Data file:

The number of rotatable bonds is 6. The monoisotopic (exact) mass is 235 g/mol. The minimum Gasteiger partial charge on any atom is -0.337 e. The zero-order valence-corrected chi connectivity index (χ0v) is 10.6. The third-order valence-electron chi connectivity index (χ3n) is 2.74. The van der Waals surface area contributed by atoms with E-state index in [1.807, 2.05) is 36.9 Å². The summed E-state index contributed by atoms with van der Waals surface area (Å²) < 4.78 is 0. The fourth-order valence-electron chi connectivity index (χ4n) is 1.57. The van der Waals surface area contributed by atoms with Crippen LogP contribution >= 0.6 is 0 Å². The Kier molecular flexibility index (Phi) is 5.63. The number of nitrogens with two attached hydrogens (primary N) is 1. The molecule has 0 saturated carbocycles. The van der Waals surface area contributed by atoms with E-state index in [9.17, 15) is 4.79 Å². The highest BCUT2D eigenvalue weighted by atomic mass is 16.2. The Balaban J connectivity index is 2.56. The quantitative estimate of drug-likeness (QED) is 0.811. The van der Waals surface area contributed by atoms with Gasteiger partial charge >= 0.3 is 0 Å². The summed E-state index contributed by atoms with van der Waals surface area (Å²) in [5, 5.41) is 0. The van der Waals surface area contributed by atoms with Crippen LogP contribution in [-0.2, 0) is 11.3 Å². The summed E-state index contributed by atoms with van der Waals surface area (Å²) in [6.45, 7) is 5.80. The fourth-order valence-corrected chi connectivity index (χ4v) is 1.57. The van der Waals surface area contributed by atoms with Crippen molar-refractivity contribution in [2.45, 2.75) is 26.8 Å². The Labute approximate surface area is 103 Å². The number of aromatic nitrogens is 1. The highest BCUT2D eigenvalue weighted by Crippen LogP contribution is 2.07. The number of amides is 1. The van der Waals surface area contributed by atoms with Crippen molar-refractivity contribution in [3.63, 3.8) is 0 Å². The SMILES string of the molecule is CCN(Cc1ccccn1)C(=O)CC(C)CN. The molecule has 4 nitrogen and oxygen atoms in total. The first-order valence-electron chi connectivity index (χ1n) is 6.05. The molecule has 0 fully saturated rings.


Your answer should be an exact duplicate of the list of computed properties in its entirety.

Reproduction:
The number of rotatable bonds is 6. The monoisotopic (exact) mass is 235 g/mol. The minimum Gasteiger partial charge on any atom is -0.337 e. The zero-order valence-corrected chi connectivity index (χ0v) is 10.6. The third-order valence-electron chi connectivity index (χ3n) is 2.74. The van der Waals surface area contributed by atoms with E-state index in [1.807, 2.05) is 36.9 Å². The summed E-state index contributed by atoms with van der Waals surface area (Å²) < 4.78 is 0. The fourth-order valence-electron chi connectivity index (χ4n) is 1.57. The van der Waals surface area contributed by atoms with Crippen LogP contribution >= 0.6 is 0 Å². The Kier molecular flexibility index (Phi) is 5.63. The number of nitrogens with two attached hydrogens (primary N) is 1. The molecule has 0 saturated carbocycles. The van der Waals surface area contributed by atoms with E-state index in [9.17, 15) is 4.79 Å². The highest BCUT2D eigenvalue weighted by atomic mass is 16.2. The Balaban J connectivity index is 2.56. The quantitative estimate of drug-likeness (QED) is 0.811. The van der Waals surface area contributed by atoms with Gasteiger partial charge >= 0.3 is 0 Å². The summed E-state index contributed by atoms with van der Waals surface area (Å²) in [5, 5.41) is 0. The van der Waals surface area contributed by atoms with Crippen LogP contribution in [-0.2, 0) is 11.3 Å². The summed E-state index contributed by atoms with van der Waals surface area (Å²) in [6.45, 7) is 5.80. The fourth-order valence-corrected chi connectivity index (χ4v) is 1.57. The van der Waals surface area contributed by atoms with Crippen molar-refractivity contribution in [2.45, 2.75) is 26.8 Å². The Labute approximate surface area is 103 Å². The number of aromatic nitrogens is 1. The highest BCUT2D eigenvalue weighted by Crippen LogP contribution is 2.07. The number of amides is 1. The van der Waals surface area contributed by atoms with Crippen molar-refractivity contribution in [3.63, 3.8) is 0 Å². The SMILES string of the molecule is CCN(Cc1ccccn1)C(=O)CC(C)CN. The molecule has 4 nitrogen and oxygen atoms in total. The first-order valence-electron chi connectivity index (χ1n) is 6.05. The molecule has 0 fully saturated rings.